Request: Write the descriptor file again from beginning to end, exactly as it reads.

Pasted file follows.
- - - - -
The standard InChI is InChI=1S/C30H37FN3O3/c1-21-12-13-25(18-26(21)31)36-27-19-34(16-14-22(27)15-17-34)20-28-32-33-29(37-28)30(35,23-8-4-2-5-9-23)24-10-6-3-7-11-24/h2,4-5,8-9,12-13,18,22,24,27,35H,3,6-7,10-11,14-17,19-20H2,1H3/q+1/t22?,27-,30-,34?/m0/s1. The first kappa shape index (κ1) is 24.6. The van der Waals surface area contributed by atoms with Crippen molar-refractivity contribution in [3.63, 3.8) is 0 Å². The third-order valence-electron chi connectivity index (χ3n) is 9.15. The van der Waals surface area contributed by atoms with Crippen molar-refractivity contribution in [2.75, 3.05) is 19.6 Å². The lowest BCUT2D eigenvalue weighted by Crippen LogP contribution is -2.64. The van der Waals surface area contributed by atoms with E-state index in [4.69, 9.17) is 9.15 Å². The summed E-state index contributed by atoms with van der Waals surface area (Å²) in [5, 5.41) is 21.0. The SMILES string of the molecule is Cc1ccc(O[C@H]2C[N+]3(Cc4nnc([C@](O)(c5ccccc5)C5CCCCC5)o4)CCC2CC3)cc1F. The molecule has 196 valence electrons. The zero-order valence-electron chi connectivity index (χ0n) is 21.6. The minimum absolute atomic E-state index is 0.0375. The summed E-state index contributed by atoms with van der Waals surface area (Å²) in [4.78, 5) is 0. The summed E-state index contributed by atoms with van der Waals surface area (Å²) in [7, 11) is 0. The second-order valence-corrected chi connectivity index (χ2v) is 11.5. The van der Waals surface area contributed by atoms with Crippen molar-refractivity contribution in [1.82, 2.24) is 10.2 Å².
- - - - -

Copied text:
The standard InChI is InChI=1S/C30H37FN3O3/c1-21-12-13-25(18-26(21)31)36-27-19-34(16-14-22(27)15-17-34)20-28-32-33-29(37-28)30(35,23-8-4-2-5-9-23)24-10-6-3-7-11-24/h2,4-5,8-9,12-13,18,22,24,27,35H,3,6-7,10-11,14-17,19-20H2,1H3/q+1/t22?,27-,30-,34?/m0/s1. The first kappa shape index (κ1) is 24.6. The van der Waals surface area contributed by atoms with Crippen molar-refractivity contribution in [3.63, 3.8) is 0 Å². The third-order valence-electron chi connectivity index (χ3n) is 9.15. The van der Waals surface area contributed by atoms with Crippen molar-refractivity contribution in [2.75, 3.05) is 19.6 Å². The lowest BCUT2D eigenvalue weighted by Crippen LogP contribution is -2.64. The van der Waals surface area contributed by atoms with E-state index in [4.69, 9.17) is 9.15 Å². The summed E-state index contributed by atoms with van der Waals surface area (Å²) in [5, 5.41) is 21.0. The SMILES string of the molecule is Cc1ccc(O[C@H]2C[N+]3(Cc4nnc([C@](O)(c5ccccc5)C5CCCCC5)o4)CCC2CC3)cc1F. The molecule has 196 valence electrons. The zero-order valence-electron chi connectivity index (χ0n) is 21.6. The minimum absolute atomic E-state index is 0.0375. The summed E-state index contributed by atoms with van der Waals surface area (Å²) in [4.78, 5) is 0. The summed E-state index contributed by atoms with van der Waals surface area (Å²) in [7, 11) is 0. The second-order valence-corrected chi connectivity index (χ2v) is 11.5. The van der Waals surface area contributed by atoms with Crippen molar-refractivity contribution in [1.82, 2.24) is 10.2 Å².